We find ourselves in a bewildering world. We want to make sense of what we see around us and to ask: What is the nature of the universe? What is our place in it and where did it and we come from? Why is it the way it is?
Science is the search for answers. Each field takes an in-depth look at what comprises it and how it all connects. Mathematics works with numbers and their relation to each other through patterns and structures. Chemistry observes the process by which compounds change at a chemical level and how these reactions occur. My studies focused on Biology, and brought me to a pursuit of understanding how living things are made, survive, and reproduce, and how they are all related to one another and can trace their origin back to a single point.
In Biology, this latter statement refers to all living things sharing a common ancestor and evolving into the diverse Tree of Life from it, but in Theoretical Physics it can apply to all of what we know and can observe in the universe (and beyond!) originating from one beginning from which everything was jam packed into a dense singularity and then exploded out into the expanding universe we live in. We know this now as the Big Bang, and a critical component of this theory – a mathematical equation that everything sprouted from a spacetime singularity – was proposed and put forth by one of the greatest minds to grace this Earth.
Stephen William Hawking was born in Oxford, England on January 8, 1942. As a young student, he was recognized by his peers as highly intelligent and called “Einstein”, a fitting nickname for the man who would become renowned for being the first to craft a theory that would bring together Einstein’s famous general relativity with quantum mechanics (which old Albert despised). With Roger Penrose, a pioneer on black hole study, Hawking applied the same mechanics of the formation of black holes to the universe as a whole and the pair later worked (with others) to provide mathematical evidence of this. Hawking went on to contribute much to cosmology, the study of the universe, especially the beginning, growth, and end, an incredible achievement for anyone, but amazing considering his early diagnosis with amyotrophic lateral sclerosis, better known as ALS or Lou Gehrig’s disease. Hawking was quickly confined to a wheelchair, and eventually lost his ability to speak, but thanks to technological advancements, and the exceptional support of his family (big shout out to first wife, Jane) Hawking was able to continue to work and communicate his results with others. He became famous for his robotic-sounding speech generating device (SGD) that allowed him to speak without the use of his own voice. Indeed, as the world took notice of Hawking and his work, his SGD voice was his true voice to the world. While the vocal tone itself will still exist, it is a tremendous shame that we will not hear Dr. Hawking’s voice any longer.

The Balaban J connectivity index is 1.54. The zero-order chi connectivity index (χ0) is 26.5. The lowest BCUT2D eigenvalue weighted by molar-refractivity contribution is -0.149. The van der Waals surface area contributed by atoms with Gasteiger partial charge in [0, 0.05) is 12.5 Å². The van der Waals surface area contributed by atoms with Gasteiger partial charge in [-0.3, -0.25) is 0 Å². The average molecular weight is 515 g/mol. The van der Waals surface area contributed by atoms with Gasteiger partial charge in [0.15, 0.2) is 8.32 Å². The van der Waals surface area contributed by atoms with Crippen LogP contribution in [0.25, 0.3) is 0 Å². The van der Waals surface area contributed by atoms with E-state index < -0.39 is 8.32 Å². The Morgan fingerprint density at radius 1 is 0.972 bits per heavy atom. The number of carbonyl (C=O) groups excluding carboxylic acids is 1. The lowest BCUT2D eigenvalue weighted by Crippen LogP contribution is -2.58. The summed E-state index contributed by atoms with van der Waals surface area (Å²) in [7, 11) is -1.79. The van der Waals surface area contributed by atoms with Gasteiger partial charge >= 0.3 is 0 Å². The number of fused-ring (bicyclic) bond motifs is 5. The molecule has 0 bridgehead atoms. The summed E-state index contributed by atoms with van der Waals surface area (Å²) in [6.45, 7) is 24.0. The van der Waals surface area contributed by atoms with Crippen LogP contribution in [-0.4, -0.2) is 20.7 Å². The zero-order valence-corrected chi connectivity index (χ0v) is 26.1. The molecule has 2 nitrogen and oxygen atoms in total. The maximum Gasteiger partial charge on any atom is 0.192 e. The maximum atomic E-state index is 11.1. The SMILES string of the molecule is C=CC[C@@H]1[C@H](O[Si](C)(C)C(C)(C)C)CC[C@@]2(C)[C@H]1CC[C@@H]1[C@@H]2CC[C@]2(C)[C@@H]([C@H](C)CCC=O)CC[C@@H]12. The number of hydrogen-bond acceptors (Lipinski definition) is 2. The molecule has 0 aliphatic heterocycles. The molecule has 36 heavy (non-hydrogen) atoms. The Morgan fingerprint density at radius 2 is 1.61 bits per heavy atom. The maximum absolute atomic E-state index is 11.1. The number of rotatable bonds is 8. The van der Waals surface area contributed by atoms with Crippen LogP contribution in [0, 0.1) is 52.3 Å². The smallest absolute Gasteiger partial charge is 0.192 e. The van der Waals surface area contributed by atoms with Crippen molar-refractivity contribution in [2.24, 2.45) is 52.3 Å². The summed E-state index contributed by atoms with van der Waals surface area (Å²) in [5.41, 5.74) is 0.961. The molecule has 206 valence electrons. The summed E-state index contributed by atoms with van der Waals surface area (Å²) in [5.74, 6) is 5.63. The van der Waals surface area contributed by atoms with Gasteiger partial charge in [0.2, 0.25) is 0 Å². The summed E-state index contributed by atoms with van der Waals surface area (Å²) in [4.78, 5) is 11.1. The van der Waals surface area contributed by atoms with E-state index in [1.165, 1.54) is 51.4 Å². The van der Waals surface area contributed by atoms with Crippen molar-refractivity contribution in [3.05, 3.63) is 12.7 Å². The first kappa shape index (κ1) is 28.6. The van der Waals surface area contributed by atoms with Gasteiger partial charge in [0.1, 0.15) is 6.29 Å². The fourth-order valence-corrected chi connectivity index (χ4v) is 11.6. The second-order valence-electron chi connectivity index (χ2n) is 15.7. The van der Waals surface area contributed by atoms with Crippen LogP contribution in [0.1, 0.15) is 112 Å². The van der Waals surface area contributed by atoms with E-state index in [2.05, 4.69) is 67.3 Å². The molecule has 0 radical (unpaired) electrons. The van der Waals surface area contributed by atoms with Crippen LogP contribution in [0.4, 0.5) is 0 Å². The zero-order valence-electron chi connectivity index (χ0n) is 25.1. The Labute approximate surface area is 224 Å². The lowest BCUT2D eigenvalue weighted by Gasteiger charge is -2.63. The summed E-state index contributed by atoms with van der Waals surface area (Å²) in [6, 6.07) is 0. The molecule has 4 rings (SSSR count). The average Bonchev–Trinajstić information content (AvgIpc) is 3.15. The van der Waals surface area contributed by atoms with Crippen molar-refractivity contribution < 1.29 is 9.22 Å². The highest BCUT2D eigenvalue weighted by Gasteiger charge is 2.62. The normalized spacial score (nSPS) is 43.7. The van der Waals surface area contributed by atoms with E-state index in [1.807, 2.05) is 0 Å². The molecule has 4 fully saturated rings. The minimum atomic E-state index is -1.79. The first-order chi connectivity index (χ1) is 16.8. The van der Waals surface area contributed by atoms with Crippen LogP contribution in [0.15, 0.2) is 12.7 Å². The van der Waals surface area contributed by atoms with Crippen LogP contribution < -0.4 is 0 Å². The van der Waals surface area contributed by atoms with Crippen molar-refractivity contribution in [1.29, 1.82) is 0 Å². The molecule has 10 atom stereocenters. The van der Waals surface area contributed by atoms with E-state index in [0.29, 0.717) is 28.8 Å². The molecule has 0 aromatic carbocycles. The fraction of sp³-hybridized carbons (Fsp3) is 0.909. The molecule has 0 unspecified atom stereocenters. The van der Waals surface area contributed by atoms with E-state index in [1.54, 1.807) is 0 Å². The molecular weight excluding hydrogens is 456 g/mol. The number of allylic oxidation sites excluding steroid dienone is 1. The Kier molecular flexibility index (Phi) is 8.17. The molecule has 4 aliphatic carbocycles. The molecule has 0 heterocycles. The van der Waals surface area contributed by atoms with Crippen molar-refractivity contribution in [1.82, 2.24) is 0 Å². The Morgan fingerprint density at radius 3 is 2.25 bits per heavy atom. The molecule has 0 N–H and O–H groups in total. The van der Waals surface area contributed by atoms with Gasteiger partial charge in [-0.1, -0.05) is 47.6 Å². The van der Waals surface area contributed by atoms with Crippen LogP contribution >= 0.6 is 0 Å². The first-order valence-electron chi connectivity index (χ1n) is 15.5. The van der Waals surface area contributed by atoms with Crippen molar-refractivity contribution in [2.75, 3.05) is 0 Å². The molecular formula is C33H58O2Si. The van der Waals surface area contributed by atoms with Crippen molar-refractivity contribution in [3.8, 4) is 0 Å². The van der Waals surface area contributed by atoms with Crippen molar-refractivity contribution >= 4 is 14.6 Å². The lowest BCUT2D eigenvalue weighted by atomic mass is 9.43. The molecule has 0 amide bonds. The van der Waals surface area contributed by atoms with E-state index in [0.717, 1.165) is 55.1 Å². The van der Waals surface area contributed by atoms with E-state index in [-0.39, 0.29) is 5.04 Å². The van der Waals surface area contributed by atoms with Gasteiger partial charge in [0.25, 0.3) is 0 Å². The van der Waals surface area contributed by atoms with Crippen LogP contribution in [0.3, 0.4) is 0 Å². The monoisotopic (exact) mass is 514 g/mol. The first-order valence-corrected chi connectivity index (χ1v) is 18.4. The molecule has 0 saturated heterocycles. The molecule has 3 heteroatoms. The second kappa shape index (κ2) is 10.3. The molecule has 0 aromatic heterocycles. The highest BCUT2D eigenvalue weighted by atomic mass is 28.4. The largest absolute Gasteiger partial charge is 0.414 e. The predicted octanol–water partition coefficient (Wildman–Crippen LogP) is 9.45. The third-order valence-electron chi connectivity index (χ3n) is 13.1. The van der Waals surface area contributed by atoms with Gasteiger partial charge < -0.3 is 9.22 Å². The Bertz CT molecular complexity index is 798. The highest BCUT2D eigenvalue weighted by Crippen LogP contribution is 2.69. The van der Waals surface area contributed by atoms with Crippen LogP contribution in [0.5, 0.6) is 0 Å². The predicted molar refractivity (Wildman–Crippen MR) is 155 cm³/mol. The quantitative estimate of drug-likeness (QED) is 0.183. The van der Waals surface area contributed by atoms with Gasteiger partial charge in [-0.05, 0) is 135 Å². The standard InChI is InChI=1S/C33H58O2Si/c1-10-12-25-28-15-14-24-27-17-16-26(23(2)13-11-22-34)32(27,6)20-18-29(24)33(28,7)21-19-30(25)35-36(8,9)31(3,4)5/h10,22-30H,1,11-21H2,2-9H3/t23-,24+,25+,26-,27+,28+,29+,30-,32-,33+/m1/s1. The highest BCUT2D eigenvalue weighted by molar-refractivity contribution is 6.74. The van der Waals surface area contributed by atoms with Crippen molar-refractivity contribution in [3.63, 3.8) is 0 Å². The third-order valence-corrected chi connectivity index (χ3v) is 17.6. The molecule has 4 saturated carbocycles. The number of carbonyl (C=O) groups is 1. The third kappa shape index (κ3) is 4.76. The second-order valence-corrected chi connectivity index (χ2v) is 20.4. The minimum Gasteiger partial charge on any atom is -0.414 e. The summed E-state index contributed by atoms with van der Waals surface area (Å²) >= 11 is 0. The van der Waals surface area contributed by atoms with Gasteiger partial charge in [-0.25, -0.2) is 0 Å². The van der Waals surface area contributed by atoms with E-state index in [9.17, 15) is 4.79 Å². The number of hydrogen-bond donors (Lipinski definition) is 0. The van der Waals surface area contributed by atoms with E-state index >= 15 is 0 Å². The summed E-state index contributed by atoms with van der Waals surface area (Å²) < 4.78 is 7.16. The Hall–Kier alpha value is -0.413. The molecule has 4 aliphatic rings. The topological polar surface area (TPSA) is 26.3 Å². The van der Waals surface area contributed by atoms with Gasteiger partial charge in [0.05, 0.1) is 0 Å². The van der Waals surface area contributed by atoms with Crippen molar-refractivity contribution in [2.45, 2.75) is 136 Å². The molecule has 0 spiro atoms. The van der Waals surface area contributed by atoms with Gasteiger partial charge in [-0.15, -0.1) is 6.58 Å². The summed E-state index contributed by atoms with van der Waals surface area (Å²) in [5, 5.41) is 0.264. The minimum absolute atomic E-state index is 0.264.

Following the extraordinary man’s death at 76, Cambridge University, where he made career, first as a student, and later as a professor and researcher, made this memorial video for him:
Hawking was widely regarded as one of the most intellectual men of all time, and frequently was called the smartest man in the world, and for good reason. As a theoretical physicist, his study of black holes and cosmology (much of which was made freely available recently by the American Physical Society) was groundbreaking. However, it was his talent for simplifying complex theoretical physics, and helping those of us who don’t know a quasar from a quantum better understand black holes. His globally famous book, A Brief History of Time, was a landmark work of science writing and offered the greatest fellow minds of cosmology and laymen alike a look at the universe we all share. I highly recommend it, though I warn that while it does more easily explain black holes and how the universe works, it is still a lot to wrap your brain around. Good thing that Hawking is an excellent teacher.
The radiation emitted by black holes was proposed by Hawking and named “Hawking radiation” in honor of his discovery of it.
Hawking’s humor and wit made him relatable despite his insanely higher intelligence, and this helps in his writing in books like A Brief History of Time, as well as the numerous scientific shows he hosted. Not to mention, it also helped to put him on the pop culture map when he portrayed himself (or at least a hilarious version of himself) on shows like Star Trek: The Next Generation, The Simpsons, and Futurama. He also was a great interview guest, with my favorite appearance on Last Week Tonight. And of course, Hawking’s life and romance with Jane was the subject of the terrific film The Theory of Everything, for which Eddie Redmayne won an Oscar for playing the phenomenal physicist.
Hawking’s aptitude for presenting heavy information in a light manner inspired others to share his findings, including his daughter, Lucy.
Many scientists that followed him, have also made the most of his findings and skill for explaining them to the everyman.
He lived quite a life, and will be sorely missed by many, but whenever life gets you down,… well, I’ll let the masters explain what to do:
Thanks for reading and watching. In the words of Stephen Hawking, “Remember to look up at the stars, and not down at your feet.”